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Orientation/Onboarding Intervention Strategies

Characteristics of a Good Buddy 2.4.3.b

A buddy needs to be someone who is proud of the organization and truly believes in its philosophy and vision, so he or she can communicate this enthusiasm to the new employee. By sharing with a new employee, the buddy is also reminded of these same company policies, goals, and vision that he or she is imparting to the new employee.

Ideally, a buddy should be someone in the same department as the new hire who recently joined the organization or department. This is so that he or she feels that the buddy understands the feelings related to beginning a new job and can relay information that the new hire may need. Of course, the buddy must be familiar enough with the organizational structures, both formal and informal, to be a reliable source of information.

The most appropriate buddy would also:
  • Want to be a buddy;
  • Be well-regarded and accepted by other employees;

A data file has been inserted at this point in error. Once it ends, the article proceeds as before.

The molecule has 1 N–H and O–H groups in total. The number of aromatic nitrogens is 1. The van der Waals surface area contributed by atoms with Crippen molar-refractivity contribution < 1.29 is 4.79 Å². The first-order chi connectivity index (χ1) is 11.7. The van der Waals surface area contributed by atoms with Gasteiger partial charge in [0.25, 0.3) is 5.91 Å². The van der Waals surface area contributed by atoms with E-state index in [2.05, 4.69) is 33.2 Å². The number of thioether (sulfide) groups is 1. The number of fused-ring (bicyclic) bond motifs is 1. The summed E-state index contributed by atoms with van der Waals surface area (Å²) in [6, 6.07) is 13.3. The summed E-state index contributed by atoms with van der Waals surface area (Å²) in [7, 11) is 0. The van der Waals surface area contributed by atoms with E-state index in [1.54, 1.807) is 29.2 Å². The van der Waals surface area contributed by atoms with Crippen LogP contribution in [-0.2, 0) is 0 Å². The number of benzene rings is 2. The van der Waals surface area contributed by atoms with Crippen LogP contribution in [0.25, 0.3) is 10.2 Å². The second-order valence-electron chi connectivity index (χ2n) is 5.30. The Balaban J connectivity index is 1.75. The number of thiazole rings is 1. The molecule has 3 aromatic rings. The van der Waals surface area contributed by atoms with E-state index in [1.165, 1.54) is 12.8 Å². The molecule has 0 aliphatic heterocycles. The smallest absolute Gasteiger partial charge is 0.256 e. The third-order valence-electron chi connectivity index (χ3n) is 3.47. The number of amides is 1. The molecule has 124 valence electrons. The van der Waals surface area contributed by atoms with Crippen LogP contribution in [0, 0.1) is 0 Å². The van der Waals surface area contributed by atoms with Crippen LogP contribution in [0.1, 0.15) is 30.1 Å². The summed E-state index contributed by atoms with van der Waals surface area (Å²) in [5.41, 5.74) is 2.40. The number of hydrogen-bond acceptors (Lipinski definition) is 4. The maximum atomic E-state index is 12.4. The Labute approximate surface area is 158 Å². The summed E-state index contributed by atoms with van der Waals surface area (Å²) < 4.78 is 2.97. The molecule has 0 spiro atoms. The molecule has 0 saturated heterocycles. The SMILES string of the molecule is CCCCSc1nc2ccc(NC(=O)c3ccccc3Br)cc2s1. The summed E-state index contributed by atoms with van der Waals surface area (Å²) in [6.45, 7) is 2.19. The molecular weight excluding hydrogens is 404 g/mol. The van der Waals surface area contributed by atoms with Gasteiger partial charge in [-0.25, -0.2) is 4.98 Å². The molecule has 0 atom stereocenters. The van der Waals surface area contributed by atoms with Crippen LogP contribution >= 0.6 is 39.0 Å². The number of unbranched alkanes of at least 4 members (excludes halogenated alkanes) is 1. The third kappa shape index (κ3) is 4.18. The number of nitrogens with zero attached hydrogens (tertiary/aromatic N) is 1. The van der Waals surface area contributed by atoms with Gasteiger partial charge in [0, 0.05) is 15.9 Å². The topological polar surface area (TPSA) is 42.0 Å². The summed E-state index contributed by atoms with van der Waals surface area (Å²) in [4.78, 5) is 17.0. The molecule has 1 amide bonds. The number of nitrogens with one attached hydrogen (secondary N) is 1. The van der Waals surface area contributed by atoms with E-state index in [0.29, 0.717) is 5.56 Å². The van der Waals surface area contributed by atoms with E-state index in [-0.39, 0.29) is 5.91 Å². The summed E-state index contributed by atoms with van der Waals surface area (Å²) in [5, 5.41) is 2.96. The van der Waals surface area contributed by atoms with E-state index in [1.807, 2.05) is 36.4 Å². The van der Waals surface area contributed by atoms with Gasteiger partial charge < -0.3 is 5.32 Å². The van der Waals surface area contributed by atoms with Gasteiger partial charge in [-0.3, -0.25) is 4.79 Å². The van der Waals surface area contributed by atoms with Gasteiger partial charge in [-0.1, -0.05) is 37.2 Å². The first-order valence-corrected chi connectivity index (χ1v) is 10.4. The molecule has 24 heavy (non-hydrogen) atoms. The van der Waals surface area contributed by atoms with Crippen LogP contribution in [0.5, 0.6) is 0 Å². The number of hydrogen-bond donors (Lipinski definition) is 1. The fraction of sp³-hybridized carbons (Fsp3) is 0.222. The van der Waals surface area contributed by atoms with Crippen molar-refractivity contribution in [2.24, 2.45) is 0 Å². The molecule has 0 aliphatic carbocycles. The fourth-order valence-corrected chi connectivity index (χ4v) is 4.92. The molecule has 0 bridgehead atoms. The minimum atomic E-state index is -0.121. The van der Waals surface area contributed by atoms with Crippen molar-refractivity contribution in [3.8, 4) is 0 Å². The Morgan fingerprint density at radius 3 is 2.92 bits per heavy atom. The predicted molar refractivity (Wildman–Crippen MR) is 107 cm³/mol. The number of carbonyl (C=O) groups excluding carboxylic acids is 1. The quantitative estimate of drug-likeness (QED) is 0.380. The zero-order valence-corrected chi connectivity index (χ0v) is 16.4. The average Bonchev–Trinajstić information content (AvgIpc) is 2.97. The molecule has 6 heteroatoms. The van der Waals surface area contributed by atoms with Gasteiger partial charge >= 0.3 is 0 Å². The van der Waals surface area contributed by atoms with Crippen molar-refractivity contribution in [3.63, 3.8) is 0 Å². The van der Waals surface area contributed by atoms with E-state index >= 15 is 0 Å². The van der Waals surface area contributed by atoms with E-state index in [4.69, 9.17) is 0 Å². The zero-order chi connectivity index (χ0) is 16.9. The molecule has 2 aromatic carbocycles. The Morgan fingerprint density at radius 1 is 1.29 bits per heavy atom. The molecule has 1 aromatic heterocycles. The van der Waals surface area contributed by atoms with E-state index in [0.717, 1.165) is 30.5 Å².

• Be a positive role model;
  • Have a good performance history; and
  • Have patience and good communication and interpersonal skills.[1]
Being a buddy is a development opportunity for employees. If possible, a different buddy should be selected for each new employee, giving everyone in the department the chance to participate.

It should be made very clear prior to implementing a Buddy System that the system does not replace the supervisor’s responsibilities regarding department orientation or on-the-job training. While the buddy may explain some simple job-related procedures, it is the responsibility of the supervisor to answer more complex questions that involve the work itself.

An example
of successfully implementing a buddy system into the orientation process is used by the University of Scranton; Scranton, PA.

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